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Tweeting Arxiv June 9, 2009

Posted by Sarah in astro 2.0, science.
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tweprintsFellow astronomer, blogger and developer Rob (@orbitingfrog) has put together a great new site in recent months that makes the most of two of my favourite places on the web, arxiv and Twitter. Arxiv on Twitter, or Tweprints for short, tracks all tweets about publications listed on arxiv, the online preprint service where many scientists post their new papers in a variety of sciences, including astronomy. Authors often post their work to arxiv before they are officially published by the journals, so it’s an excellent way to disseminate new results to the community more quickly than the time it takes a journal to publish (months sometimes).


Look UP! April 16, 2009

Posted by Sarah in astro 2.0.
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Ever wished you had a place on the web where you can find out everything about an astronomical object? Comrade astroblogger Stuart over in the UK has written just the thing. It’s called LookUp and you can access it for free, here. I’ve been playing with it for a few days and it’s a lovely little tool that will come in handy for both the desk-bound professionals and the stargazers out in the field. (more…)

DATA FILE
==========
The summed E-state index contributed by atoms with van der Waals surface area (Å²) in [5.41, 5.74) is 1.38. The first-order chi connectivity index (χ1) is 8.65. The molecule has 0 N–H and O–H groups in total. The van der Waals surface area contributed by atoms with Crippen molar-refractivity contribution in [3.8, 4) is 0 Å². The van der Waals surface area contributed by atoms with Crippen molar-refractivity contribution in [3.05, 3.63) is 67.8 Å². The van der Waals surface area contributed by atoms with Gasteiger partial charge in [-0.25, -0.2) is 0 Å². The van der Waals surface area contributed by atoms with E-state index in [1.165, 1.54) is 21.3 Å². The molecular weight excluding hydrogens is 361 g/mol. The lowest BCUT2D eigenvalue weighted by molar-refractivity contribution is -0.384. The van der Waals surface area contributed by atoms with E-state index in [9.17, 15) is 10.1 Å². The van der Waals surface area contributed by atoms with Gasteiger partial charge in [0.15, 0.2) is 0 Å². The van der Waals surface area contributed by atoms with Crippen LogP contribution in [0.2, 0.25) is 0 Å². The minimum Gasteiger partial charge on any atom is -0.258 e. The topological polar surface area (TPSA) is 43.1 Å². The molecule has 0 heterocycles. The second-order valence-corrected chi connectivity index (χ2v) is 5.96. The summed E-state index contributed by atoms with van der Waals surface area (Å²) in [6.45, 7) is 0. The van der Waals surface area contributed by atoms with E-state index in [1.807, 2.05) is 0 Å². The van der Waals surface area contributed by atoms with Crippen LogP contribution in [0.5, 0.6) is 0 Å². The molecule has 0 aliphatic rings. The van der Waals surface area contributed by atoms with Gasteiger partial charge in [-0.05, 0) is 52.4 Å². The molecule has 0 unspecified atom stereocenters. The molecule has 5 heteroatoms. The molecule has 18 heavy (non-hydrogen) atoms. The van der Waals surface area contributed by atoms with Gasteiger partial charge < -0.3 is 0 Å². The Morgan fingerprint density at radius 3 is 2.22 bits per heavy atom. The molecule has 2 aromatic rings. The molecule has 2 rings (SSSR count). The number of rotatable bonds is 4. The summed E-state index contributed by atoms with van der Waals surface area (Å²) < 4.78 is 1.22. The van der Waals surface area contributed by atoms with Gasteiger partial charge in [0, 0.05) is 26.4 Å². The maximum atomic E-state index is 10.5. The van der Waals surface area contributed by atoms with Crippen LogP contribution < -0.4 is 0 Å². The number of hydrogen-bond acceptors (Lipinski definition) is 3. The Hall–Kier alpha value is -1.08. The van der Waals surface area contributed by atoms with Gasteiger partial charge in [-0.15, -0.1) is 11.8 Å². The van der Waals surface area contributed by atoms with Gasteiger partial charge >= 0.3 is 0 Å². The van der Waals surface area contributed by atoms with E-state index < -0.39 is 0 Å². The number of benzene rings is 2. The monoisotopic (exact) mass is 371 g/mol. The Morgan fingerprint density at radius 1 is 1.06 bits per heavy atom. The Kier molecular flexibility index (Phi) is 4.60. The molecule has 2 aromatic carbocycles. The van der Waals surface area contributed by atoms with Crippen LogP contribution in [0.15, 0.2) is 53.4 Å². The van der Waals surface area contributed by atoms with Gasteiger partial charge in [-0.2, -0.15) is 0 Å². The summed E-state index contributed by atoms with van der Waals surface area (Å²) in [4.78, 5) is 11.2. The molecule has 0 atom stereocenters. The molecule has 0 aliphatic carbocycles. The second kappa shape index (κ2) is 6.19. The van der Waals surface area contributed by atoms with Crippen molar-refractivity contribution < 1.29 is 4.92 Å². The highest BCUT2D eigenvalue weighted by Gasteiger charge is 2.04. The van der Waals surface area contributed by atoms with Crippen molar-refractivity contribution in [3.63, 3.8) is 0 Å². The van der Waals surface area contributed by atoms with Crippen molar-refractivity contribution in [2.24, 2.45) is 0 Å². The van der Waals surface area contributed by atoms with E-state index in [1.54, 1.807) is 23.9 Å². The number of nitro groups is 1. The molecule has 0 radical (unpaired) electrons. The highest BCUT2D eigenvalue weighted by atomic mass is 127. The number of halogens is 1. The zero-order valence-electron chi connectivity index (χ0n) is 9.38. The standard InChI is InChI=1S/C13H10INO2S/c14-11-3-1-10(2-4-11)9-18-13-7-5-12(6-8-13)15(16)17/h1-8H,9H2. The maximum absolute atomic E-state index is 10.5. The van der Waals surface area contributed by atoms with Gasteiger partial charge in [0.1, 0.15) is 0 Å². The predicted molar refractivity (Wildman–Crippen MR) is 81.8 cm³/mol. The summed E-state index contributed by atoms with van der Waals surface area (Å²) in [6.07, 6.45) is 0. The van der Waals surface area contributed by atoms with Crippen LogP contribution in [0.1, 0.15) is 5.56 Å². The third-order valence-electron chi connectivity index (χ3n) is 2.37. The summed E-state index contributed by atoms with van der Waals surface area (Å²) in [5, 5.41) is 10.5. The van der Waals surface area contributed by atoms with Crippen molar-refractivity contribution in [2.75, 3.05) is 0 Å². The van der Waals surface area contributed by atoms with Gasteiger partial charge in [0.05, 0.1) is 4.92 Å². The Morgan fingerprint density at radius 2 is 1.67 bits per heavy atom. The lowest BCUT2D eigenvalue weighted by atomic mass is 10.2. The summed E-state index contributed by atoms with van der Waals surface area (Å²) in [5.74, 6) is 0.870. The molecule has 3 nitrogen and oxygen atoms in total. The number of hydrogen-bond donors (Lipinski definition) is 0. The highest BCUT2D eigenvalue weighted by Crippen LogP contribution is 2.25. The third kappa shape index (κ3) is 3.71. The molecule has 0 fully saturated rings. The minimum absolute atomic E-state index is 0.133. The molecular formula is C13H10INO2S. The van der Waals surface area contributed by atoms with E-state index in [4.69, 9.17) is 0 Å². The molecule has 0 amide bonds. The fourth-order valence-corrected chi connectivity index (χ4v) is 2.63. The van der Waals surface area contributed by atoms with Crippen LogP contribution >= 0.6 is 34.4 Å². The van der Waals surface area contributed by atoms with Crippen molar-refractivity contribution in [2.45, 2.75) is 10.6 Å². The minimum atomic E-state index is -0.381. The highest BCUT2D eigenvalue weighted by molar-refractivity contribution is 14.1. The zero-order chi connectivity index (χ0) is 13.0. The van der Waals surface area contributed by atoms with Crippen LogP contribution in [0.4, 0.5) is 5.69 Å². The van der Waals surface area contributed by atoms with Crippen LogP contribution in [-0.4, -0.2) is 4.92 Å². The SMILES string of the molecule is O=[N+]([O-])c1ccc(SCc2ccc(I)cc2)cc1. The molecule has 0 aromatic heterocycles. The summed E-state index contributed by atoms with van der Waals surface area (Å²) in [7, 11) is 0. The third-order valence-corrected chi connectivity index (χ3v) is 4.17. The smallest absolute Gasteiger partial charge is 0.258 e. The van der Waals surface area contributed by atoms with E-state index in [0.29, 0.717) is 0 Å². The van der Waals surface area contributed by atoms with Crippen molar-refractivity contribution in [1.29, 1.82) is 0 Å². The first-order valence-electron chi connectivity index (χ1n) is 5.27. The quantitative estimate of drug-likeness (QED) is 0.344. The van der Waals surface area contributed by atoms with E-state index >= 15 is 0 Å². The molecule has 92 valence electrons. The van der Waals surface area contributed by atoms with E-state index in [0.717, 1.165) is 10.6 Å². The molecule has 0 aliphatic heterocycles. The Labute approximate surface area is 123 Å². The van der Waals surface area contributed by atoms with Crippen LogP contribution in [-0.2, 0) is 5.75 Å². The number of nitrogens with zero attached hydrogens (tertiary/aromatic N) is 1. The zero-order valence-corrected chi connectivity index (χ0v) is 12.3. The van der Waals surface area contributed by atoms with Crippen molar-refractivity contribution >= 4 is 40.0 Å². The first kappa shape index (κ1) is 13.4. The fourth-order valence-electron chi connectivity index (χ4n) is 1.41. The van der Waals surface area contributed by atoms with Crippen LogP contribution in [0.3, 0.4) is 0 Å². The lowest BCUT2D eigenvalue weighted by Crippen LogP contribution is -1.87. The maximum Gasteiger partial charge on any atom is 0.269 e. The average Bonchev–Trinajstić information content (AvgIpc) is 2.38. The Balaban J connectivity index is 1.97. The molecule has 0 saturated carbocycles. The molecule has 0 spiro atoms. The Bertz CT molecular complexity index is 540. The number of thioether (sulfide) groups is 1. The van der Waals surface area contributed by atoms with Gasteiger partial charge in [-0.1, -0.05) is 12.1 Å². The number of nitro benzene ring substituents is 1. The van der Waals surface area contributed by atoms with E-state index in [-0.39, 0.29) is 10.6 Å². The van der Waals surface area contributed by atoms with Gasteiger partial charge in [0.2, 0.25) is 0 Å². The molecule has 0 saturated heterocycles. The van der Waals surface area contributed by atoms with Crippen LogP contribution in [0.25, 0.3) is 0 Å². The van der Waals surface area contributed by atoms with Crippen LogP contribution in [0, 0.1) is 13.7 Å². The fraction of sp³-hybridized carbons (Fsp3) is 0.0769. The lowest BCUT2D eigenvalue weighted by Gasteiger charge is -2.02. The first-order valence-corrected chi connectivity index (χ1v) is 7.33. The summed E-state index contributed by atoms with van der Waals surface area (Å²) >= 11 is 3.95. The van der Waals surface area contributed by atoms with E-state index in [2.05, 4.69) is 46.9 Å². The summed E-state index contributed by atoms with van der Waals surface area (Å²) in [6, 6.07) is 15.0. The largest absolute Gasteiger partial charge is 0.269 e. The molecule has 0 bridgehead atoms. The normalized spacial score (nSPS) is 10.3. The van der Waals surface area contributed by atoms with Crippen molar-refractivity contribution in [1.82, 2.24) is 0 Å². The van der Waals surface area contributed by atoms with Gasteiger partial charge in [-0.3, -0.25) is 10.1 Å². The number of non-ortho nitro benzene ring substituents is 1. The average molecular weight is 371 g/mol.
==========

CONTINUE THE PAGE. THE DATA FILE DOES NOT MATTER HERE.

Ethics in Research: Share your views April 15, 2009

Posted by Sarah in politics, science.
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In the last few days I’ve been thinking a lot about ethics in physics and astronomy. While in astronomy we don’t have to navigate the perilous minefield of research on people or animals, proper scientific conduct is still considered to be an essential requirement for a career in astronomy. But what defines “proper scientific conduct”, or its counterpart, the dreaded “misconduct”, and who writes those definitions? Plagiarism is the one form of misconduct students are taught from undergraduate level to avoid at all cost. How far does the definition of plagiarism actually stretch, and why? And does that make sense? Moreover, what is the punishment, and who should it be administered by?While these issues are often presented in very black and white terms, once you dig below the surface they are really pretty murky. (more…)